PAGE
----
David Benavidez trounced David Lemieux in tonight’s Showtime main event, winning the interim WBC super middleweight title via third round TKO.
Benavidez (26-0, 23 KOs) hurt Lemieux (43-5, 36 KOs) badly late in the opening round, knocking him into the ropes for what could have been called a knockdown by referee Harvey Dock.
Dock then looked set to move in and stop the fight, but reportedly admitted after the fight that while he was doing just that when the bell sounded, he decided to let Lemieux go back to his corner.
It’s a decision at the moment and Dock is normally a good referee, but it’s a decision I’d question. Lemieux, to his great credit, fought on guts and instinct for another round and a half, including getting officially dropped early in the second, before the Canadian’s corner finally waved the towel at 1:31 of round three.
There’s not a tone to describe here. Benavidez was just too big, too strong, too young, and too good. If it were a matchup of gunslingers, which was the hype from the promotional side going in, then we had one quick on the draw and another who just wasn’t. Lemieux couldn’t dent Benavidez, and again, he did keep fighting and try. You have to respect his massive heart and determination, but he was way over-matched at this weight against this guy.
“He’s a special type of breed,” Benavidez said of Lemieux’s toughness. “He’s the only one who had the balls to take the fight with me.”
Asked about getting fights with someone like Caleb Plant or David Morrell Jr, Benavidez replied, “I’m waiting to be sent a contract. Them bitches know what’s up, I’m right here waiting for them. I’m not scared of nobody. I’m the youngest guy, three-time world champion.”
It is worth noting, again, that the “third” world title is an interim belt. Canelo Alvarez holds the WBC super middleweight title right now. Of course, the WBC could move Canelo to “franchise,” like they did when he was at 160, and elevate Benavidez, like they did for Jermall Charlo, because sanctioning bodies like to do nice favors.
“Benavidez is a hell of a fighter, congratulations,” Lemieux said before shaking Benavidez’s hand. “After the first round, I was OK. He got me with some good shots. I came back, but I gotta give him the respect. He’s a very good fighter. He’s got good hands, good movement.”
Benavidez vs Lemieux highlights
Yoelvis Gomez UD-10 Jorge Cota
A lot to like in here for the 24-year-old Cuban Gomez (6-0, 5 KOs), and a bit to doubt. It’s not a bad thing that he went 10 rounds with an awkward veteran, or doesn’t have to be; if he has the mind set to have it humble the old ego a bit, it could make him a lot better going forward.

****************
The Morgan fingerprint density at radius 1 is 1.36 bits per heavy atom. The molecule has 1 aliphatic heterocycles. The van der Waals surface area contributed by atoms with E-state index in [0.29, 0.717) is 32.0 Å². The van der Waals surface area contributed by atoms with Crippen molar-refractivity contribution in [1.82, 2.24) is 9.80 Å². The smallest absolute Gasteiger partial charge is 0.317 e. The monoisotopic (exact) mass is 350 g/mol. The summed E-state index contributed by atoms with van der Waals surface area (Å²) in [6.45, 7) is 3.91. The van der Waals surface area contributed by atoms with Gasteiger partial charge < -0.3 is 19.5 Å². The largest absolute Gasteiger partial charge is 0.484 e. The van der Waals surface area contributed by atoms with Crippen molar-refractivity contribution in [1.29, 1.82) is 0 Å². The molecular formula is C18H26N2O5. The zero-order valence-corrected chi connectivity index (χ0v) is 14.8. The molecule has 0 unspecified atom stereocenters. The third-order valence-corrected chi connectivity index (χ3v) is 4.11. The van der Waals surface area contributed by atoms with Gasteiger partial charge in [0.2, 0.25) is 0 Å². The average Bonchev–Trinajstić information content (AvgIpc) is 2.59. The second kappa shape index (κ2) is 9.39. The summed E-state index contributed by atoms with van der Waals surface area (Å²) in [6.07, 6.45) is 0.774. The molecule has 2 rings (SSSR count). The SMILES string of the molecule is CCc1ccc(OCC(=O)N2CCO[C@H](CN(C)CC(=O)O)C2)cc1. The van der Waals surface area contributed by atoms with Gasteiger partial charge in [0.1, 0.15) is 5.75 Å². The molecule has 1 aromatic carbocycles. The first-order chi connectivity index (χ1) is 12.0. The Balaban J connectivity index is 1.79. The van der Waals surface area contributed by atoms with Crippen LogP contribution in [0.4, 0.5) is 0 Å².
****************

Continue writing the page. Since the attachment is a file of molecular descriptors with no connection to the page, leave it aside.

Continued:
Scores were 100-90 across the board. Bad Left Hook’s unofficial scores were 98-92 and 99-91.
Gomez came out here trying to wreck shop, but Cota (30-6, 27 KO) clearly intended to take him to the later rounds, see if he could get the younger man to gas out, and then maybe pounce. That never quite came into play. Gomez’s output dipped in the fifth and sixth rounds, but he then adjusted and just boxed better, and never really gave Cota, 34, the chance to implement the plan he did do a pretty good job of putting on the table.
Gomez said the right things post-fight, too, and he’s still someone to watch at 154 lbs for sure.
“We wanted to steal the show tonight, but all Mexicans are warriors, and Jorge Cota was a warrior and took me the 10 rounds,” Gomez said through an interpreter. “What I found out today is you have to be prepared to go the distance. If the knockout comes, then it comes, but I was prepared to go the 10 rounds.”
Luis Nunez UD-10 Jonathan Fierro
A really good featherweight fight between two young fighters who are still working their way up, with the 22-year-old Nunez just showing that vital bit more depth in his skill set and overall class, winning on unanimous scores of 96-94. Bad Left Hook’s two unofficial cards were 96-94 and 97-93, also for Nunez.
Nunez (17-0, 12 KOs), a Dominican fighter in the Sampson Lewkowicz stable, has the deeper skills, had been on ShoBox a couple times and looked good, but he got a real test from the 18-year-old Fierro ( 13-1, 12 KO), and even though Fierro lost this fight and I agree he lost it, if I’m a promoter and that kid isn’t locked up in a contract, I’m signing him, getting a good team around him, and developing him, because he has a special level of presence and poise for a guy that young.
There is, of course, the chance that this loss and possibly some bad management — not saying he has bad management, just that it happens — could see him flame out and this even be the peak of his career. I’d hate to see that, because he’s got real talent, a good mind set, and while still pretty green and made some mistakes that Nunez took advantage of, there’s a lot to build on there.
But Nunez looked good, too. This was a nice opener, a good fight, well-scored by the judges, with two guys we could be seeing a lot more of going forward.